LGBTI equality and human rights in Europe and Central Asia

Rainbow Europe 2014

Find here the Rainbow Europe Package 2014 - Annual Review and Rainbow Europe Map - as well as the index and an in-depth explanatory document.

The Rainbow Europe package consists of two major documents:

  • Rainbow Europe Map reflecting the 49 European countries’ legislation and policies that have a direct impact on the enjoyment of human rights by LGBTI people. The Rainbow Map reflects each country’s situation and provides overall score on how far this country is on a scale between 0% and 100%.
  • ILGA-Europe Annual Review of the Human Rights Situation of LGBTI People in Europe provides insights into the political and social developments and thus complements the more legally oriented Rainbow Europe Map with a feeling of what an everyday life and environment for LGBTI people is in different European countries.

The Rainbow Europe Map – the legal situation
Where legal protection of the human rights of LGBTI people is concerned, there is gradual progress in many European countries. However, Europe as a whole is far from guaranteeing full respect of LGBTI people’s human rights.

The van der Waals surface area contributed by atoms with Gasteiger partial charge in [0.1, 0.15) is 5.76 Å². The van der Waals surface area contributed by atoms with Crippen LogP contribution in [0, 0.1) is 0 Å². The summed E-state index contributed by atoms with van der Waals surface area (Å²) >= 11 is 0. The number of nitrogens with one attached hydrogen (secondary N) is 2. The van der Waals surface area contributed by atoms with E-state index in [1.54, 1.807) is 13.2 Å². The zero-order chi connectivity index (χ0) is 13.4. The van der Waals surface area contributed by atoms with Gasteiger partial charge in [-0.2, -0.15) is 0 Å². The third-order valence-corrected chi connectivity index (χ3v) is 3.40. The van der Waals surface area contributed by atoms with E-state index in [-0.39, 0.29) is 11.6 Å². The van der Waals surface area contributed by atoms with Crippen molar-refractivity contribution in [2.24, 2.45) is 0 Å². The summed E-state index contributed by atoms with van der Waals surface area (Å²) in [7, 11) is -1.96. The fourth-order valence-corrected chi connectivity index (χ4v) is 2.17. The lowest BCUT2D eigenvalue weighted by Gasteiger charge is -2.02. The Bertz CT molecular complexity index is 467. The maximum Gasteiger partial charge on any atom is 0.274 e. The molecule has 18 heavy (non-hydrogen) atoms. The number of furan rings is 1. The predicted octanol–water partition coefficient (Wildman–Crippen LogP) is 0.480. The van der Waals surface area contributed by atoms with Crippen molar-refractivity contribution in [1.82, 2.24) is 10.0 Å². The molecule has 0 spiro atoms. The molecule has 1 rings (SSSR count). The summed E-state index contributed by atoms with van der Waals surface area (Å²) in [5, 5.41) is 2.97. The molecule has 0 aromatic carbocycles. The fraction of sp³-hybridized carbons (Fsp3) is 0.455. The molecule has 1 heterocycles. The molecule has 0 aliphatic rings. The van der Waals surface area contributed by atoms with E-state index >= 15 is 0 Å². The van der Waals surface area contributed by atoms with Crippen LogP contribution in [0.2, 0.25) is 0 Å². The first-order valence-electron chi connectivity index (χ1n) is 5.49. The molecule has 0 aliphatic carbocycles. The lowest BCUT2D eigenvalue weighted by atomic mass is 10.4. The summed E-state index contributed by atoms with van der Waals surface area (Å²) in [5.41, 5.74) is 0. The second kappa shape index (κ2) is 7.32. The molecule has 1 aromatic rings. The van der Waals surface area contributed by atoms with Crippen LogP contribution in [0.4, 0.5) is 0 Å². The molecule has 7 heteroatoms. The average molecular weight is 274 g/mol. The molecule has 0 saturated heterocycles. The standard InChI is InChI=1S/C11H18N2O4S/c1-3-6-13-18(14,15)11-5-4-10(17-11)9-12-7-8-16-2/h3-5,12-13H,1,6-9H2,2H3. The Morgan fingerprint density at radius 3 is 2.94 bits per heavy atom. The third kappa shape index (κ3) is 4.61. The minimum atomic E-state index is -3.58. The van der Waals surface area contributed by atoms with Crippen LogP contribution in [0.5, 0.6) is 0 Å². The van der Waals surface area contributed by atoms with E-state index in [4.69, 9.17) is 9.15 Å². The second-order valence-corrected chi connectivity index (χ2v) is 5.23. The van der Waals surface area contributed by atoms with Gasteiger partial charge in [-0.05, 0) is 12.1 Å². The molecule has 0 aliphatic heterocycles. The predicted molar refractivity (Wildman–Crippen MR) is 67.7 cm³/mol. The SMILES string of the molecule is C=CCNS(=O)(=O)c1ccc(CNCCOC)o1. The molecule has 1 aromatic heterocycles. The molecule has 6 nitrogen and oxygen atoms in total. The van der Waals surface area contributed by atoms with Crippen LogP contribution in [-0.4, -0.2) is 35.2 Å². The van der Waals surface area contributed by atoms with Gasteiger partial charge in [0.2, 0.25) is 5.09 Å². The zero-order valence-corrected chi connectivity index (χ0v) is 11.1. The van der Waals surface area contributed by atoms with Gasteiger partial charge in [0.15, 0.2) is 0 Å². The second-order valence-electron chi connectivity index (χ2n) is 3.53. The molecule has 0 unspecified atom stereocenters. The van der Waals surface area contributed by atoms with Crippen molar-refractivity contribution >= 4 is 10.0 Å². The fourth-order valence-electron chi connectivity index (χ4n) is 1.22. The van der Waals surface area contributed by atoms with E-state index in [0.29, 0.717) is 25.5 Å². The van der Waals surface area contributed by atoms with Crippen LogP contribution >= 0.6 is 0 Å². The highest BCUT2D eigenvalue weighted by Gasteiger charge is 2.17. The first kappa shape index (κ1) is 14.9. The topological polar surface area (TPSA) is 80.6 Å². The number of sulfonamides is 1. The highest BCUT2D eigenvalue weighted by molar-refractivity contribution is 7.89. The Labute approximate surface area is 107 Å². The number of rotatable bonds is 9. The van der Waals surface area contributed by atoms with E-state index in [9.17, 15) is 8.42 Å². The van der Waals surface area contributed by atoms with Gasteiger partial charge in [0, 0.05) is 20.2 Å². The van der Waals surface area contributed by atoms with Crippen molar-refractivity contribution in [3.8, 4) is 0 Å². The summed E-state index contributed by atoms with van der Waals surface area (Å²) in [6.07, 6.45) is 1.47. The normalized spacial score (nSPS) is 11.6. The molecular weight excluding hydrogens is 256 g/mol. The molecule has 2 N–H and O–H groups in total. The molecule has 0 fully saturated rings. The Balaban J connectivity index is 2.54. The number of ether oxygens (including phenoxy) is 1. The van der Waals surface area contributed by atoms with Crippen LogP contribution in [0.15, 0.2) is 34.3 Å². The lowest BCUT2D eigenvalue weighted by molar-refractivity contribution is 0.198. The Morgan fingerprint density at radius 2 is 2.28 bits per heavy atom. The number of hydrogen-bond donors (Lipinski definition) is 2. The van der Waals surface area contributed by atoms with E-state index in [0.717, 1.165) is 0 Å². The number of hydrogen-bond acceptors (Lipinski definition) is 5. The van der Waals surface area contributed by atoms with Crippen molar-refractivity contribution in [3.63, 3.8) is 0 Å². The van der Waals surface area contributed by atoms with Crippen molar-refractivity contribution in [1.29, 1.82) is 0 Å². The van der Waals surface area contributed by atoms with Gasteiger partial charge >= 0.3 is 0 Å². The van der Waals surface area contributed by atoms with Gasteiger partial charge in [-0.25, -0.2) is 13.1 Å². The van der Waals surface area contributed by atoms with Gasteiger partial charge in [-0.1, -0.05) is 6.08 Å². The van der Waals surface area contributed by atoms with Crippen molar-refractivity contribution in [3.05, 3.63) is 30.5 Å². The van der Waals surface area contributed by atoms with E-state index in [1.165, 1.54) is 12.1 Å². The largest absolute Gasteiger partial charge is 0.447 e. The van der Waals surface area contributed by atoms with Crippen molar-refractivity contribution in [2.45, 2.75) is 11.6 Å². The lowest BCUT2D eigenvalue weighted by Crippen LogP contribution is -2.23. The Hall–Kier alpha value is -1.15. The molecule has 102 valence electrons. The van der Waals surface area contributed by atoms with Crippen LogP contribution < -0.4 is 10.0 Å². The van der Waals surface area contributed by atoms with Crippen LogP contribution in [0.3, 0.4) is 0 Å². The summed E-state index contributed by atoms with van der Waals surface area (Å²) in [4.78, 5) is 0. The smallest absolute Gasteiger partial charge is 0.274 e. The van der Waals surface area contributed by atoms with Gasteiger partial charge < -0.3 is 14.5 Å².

Indeed, the Rainbow Europe Map 2014 shows that the European average on the measure of legal protection is still very low – only 36%. The average for EU countries (46%) does not even reach the half-way mark. This said, the gaps between European countries remains enormous and ranges between the top score of 82% (UK) and the bottom score of 6% (Russia). Most worryingly, 34 out of 49 European countries (including 14 EU Member States) are below 50% mark. 

The Annual Review – the social situation
When it comes to the overall political and social situation of LGBTI people, the Annual Review 2014 highlights four main trends in Europe:

  • New forms of criminalisation of LGBTI people are increasing through the spread of anti-propaganda laws and some countries adopting laws and policies to restrict the human rights of LGBTI people (Armenia, Belarus, Georgia, Latvia and Ukraine)
  • While there is a growing consensus on marriage equality, Europe also witnesses the emergence of movements against marriage equality (France) and in favour of legal bans to pre-empt future changes of definitions of marriage (Croatia, Slovakia)
  • Homophobic and transphobic violence remains high and is often fuelled and validated by some political and religious authorities; violence against trans people remains particularly of great concern;
  • Discrimination continues to occur virtually in all countries and in all spheres of live of LGBTI people.

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